A WALK THROUGH A GRAVEYARD
You walk through a graveyard
On a grey autumn morning
Graves surround you
Some are smooth and made of stone
Others are simply raised mounds of sand
Some have large tombstones with crosses and angels
While others contain nothing but a simple plaque
Some are well-maintained with fresh flowers
Their colour out of place in the grey landscape
Others lie forgotten in the shadows of trees
Concrete cracking and tombstone rusting
You look at the name on the grave
First name Anna or George or John
Surname Norrish or Padoga or Jones
You try to imagine a face and personality
Blue eyes or brown?
Blonde hair or black?
Bubbly or shy?
What country did they come from?
What sort of house did they live in?
What was their family like?
What was their favourite food?
What did they think about death?
You look at the age on the grave
35- a life cut short
13 hours- how cruel is fate
91- an admirable age
Stillborn- didn't even get a chance
16- the same age as me
You wonder how they died
But above all, did they know?
You look at the date of death
Some of these people never had to hear about the World Wars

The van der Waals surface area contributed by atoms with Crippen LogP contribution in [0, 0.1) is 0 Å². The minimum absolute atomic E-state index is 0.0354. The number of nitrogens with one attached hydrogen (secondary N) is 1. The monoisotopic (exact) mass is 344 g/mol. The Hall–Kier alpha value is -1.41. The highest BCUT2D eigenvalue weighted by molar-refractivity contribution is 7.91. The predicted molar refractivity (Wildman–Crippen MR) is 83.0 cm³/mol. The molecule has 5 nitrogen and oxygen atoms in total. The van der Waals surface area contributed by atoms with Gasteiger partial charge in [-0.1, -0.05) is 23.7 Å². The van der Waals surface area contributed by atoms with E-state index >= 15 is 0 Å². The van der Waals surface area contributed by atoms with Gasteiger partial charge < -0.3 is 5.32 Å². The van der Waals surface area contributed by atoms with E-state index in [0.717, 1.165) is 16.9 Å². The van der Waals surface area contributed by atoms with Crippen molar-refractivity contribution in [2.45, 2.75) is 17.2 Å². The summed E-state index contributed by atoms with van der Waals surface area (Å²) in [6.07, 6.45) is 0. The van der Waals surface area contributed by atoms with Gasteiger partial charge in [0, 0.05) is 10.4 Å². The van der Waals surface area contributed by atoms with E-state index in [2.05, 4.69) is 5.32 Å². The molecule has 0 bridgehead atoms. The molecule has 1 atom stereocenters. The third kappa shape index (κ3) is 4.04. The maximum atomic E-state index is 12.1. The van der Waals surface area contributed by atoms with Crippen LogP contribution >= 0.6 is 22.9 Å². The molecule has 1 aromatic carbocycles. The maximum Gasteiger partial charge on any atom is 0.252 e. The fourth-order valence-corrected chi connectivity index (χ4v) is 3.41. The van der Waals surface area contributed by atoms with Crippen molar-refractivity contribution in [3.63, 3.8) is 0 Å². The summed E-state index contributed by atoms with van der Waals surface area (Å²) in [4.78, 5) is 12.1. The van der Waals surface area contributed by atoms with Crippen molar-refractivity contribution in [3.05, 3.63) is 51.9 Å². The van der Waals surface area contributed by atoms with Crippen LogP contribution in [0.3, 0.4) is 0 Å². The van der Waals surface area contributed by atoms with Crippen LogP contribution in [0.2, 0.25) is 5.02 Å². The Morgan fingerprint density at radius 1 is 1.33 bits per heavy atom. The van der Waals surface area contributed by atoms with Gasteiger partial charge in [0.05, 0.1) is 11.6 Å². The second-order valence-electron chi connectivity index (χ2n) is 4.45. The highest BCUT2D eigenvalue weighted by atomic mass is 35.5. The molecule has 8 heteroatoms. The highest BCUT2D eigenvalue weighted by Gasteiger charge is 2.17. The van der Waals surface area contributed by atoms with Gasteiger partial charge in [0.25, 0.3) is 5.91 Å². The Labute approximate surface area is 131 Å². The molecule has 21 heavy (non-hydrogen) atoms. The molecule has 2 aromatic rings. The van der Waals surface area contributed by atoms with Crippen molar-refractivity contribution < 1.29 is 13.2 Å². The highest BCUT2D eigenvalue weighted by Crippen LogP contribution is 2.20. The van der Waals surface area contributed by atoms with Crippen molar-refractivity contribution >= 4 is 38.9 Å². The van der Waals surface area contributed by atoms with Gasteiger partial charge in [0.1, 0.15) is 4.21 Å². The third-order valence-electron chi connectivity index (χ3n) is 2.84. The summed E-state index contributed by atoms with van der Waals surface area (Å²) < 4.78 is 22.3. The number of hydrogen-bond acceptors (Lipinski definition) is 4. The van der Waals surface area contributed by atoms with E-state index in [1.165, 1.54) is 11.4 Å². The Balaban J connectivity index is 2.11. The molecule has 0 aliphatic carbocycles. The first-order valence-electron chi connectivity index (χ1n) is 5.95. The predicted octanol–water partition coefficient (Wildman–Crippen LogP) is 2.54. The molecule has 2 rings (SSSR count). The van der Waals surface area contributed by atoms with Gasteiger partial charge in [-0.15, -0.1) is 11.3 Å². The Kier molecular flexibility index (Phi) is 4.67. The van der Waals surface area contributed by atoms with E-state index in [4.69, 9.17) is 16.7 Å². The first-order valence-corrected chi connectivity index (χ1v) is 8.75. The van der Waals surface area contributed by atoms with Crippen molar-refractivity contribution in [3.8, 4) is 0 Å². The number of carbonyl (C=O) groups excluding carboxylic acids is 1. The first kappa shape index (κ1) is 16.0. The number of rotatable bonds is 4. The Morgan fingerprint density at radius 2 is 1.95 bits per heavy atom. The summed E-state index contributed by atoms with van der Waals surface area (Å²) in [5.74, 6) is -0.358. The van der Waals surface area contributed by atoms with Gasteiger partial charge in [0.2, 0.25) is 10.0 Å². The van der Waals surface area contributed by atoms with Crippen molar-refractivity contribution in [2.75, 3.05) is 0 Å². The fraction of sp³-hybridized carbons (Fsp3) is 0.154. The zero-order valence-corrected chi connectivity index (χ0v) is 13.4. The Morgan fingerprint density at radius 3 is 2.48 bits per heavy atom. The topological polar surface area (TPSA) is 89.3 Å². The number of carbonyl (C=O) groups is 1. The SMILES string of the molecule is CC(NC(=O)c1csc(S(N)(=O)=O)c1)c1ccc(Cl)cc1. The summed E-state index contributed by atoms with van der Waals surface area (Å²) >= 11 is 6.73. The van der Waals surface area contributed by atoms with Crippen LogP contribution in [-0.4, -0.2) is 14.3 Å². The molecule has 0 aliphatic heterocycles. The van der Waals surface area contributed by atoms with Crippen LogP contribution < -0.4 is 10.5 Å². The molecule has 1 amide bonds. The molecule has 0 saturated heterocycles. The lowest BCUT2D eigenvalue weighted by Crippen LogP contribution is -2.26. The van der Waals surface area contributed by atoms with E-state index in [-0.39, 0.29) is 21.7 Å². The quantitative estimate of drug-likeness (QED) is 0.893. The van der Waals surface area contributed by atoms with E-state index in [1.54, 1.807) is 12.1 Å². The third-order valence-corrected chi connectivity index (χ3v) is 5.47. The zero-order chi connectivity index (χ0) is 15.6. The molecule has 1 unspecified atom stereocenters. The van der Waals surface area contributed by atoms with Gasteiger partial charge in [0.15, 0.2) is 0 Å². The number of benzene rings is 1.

Others never used a mobile or a computer or watched TV
April 19, 1949- exactly 55 years ago today
July 30, 1998- I wonder what I was doing that day
May 11, 1987- the day I was born
Was it sunny or raining on 28 December, 1973?
1912, 1962, 1899, 1982, 1930, 1877, 1959
And the oldest grave- 1862
How does the body look like 20 years after death?
You look at these graves and you realise
One day, you will join all these people
I, who sit and write this poem in 2004
Will one day be decaying beneath the ground
And I wonder what my grave will look like
Will it be remembered or lie forgotten?
What will people associate with my name?
At what age will death claim me?
How will my life end?
What date of death will be etched on my tombstone?
What events will I never live to see?
So many questions that only death can answer
AUTHOR'S NOTE: I visited my fifth graveyard while in the country (then my sixth after this poem was written). After the initial sadness passed, I felt somewhat fascinated. Why? Because it felt like I was walking through time. And doing that raises questions. Which is why this poem was written. This probably all sounds very macabre and indeed, this is probably the most morbid thing I've ever written. But visiting cemeteries tends to do that to you!